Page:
you have to start with doing your research. know what having a support animal means for you and those around you. know when your landlord can say no or ask your animal to leave. it is vital that you have a clear picture of what is and is not legal for you to do. support animals are very different than service animals. while the two are often lumped together when discussing ADA law, you can get into very big trouble for misrepresenting your animal.

support animals are protected by ADA law for individuals who have a psychiatric or physical limitation that interferes with a major life function. and this ADA law only allows you to keep your animal on your home premises with you. it does NOT allow you to take your dog to a restaurant or into the grocery store, or in general let you bring your dog out to public places that an animal would normally not be allowed to enter. ADA law also governs what types of animals you are allowed to keep as a support animal and these differ from what is allowed for a service animal, and you should familiarize yourself with these distinctions. which brings me to my next point…

2. research the animal you are interested in getting

this point is really no different for a person getting a support animal than it is for any other person looking to bring an animal into their lives. you MUST do the research. know your personal limits. if you have mobility or endurance difficulties, then getting a rambunctious lab puppy that requires 2 hour walks and daily trips to the dog park is probably not the best choice. your support animal will still require care and upkeep. are you sure you can provide it?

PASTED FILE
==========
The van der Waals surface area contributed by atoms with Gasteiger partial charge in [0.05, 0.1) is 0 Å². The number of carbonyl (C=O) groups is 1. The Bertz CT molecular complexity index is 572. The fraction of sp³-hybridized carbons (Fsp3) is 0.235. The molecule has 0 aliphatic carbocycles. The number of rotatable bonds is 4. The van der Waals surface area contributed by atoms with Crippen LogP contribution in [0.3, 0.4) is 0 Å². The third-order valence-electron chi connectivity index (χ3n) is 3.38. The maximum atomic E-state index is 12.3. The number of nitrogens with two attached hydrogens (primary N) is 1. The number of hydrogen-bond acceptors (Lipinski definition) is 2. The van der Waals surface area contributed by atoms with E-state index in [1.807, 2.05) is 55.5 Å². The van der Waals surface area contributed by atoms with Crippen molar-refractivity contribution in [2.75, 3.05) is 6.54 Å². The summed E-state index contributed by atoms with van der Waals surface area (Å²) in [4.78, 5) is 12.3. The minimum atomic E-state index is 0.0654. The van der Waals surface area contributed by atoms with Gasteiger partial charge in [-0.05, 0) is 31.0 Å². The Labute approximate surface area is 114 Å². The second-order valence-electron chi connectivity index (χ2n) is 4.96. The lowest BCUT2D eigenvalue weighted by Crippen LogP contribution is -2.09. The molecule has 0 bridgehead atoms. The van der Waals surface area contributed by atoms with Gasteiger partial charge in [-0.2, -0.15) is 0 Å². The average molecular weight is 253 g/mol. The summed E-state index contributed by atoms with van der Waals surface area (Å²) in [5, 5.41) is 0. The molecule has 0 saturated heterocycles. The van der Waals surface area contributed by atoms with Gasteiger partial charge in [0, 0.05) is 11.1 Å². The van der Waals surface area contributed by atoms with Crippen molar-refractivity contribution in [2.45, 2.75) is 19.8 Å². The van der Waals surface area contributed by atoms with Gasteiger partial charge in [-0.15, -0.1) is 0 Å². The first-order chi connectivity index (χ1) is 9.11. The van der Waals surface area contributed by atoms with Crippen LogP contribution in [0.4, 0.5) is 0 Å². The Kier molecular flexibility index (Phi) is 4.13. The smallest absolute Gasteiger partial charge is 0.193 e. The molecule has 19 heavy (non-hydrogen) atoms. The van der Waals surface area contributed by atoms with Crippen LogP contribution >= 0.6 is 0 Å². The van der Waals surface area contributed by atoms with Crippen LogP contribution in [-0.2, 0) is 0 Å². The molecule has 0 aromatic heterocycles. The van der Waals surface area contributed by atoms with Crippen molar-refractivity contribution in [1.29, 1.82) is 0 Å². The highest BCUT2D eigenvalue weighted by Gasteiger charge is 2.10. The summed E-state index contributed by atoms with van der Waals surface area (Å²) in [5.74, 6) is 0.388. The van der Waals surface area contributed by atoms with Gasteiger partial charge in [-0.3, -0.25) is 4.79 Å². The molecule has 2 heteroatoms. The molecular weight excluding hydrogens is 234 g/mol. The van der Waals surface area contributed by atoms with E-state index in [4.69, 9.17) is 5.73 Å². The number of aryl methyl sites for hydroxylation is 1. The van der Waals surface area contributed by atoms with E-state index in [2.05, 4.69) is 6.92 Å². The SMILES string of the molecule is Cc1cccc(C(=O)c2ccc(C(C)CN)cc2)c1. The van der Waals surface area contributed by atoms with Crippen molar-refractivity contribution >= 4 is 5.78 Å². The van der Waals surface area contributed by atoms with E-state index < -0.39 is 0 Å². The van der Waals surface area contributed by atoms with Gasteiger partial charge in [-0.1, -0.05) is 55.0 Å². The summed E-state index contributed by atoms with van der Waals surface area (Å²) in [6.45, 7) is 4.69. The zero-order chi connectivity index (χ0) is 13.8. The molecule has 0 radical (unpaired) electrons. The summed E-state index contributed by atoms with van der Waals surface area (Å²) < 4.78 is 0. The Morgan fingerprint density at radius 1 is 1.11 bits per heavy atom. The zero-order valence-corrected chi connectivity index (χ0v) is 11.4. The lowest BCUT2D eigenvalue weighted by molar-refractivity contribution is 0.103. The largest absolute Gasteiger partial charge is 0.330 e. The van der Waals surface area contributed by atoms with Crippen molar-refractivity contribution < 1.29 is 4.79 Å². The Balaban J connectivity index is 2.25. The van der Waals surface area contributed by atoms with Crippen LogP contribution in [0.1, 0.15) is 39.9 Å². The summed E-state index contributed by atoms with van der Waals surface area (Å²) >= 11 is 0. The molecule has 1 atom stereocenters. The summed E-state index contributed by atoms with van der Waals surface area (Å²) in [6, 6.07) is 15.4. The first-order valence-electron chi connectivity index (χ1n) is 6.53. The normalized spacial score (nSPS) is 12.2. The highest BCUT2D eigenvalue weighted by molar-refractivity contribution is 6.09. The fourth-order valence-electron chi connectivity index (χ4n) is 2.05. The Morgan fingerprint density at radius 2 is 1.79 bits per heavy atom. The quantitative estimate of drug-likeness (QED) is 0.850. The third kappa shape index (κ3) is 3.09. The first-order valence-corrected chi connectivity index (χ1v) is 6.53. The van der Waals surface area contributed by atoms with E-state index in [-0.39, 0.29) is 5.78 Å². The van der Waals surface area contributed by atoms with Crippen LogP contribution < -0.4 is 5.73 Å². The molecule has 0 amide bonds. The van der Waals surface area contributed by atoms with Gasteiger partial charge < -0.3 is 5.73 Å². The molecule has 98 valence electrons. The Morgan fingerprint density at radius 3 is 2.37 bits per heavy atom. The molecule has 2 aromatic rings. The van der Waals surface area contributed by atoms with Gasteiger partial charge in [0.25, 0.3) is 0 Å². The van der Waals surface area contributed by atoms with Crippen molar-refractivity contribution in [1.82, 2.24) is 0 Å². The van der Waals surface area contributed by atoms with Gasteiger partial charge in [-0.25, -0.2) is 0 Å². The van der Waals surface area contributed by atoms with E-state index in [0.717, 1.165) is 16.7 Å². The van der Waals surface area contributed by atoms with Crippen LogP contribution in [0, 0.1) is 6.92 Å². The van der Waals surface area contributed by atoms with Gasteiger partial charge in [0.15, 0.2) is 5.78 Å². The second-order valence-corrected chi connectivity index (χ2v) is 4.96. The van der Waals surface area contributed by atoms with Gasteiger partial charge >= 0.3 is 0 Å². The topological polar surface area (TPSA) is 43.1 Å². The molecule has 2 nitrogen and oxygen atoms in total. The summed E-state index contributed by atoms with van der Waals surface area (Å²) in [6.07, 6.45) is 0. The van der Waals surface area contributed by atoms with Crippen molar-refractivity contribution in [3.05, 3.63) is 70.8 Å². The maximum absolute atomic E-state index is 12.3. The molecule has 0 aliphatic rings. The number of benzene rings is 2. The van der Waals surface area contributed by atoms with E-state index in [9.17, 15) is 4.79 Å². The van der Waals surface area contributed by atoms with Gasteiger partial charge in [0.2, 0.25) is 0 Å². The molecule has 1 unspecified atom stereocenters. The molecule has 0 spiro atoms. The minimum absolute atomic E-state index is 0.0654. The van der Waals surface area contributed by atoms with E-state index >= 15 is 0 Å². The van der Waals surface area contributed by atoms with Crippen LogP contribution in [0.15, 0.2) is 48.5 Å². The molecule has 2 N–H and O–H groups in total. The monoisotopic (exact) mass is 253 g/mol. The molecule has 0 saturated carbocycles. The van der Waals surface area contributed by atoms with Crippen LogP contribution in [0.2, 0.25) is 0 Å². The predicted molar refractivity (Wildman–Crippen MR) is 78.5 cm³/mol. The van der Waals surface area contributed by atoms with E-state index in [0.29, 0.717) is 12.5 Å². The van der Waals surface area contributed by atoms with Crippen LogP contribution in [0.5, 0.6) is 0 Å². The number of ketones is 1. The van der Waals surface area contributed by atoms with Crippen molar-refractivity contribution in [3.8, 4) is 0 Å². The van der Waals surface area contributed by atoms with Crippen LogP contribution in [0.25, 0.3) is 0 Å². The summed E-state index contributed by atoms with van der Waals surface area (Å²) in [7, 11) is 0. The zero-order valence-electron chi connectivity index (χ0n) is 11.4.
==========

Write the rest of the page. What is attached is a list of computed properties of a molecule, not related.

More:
ADA law does not make your support animal untouchable. if you are a careless caretaker there are grounds for your support animal to be asked to leave the premises. in order to keep your landlord from invoking his/her rights within the law, you must make sure that your physical or psychological conditions do not prevent you from providing appropriate care for the animal that you would like to have. the best way to do this is to really understand what your animal requires for care. research, research, research!

additionally, before you bring an animal home, it might be wise especially if you are a first time owner to get firsthand experience with caring for animals. a good way to do this is to volunteer at a shelter. shelters take in the full spectrum of companion animals from chickens and guinea pigs to dogs and cats so you will get to see a full range of breeds and temperaments to find out what works best for you, and maybe even find your support animal in the process!

***********

in summary, your first responsibility is to be a good caretaker of your animal. the best start to this is to understand the needs of your animal. research what the animal you are considering requires and know if you have the ability and the resources to provide the care they need. this is true for all people looking to care for an animal, but this is of even greater importance for someone looking to get a support animal. having a support animal is not a get out of jail free card. it does not excuse us from being responsible with our animals nor make us above the law, it in fact makes us more accountable to the people around us.

trust me, there will be people who will think you are playing the system. and there will be others who dislike the fact that you have a support animal and will do everything in thier power to ruin it for you. without a thorough understanding of how the laws protect you and your animal, you run into the possibility of making a mistake that can lead to your support animal being asked to leave the premises.

so do your research while you wait for part 2 🙂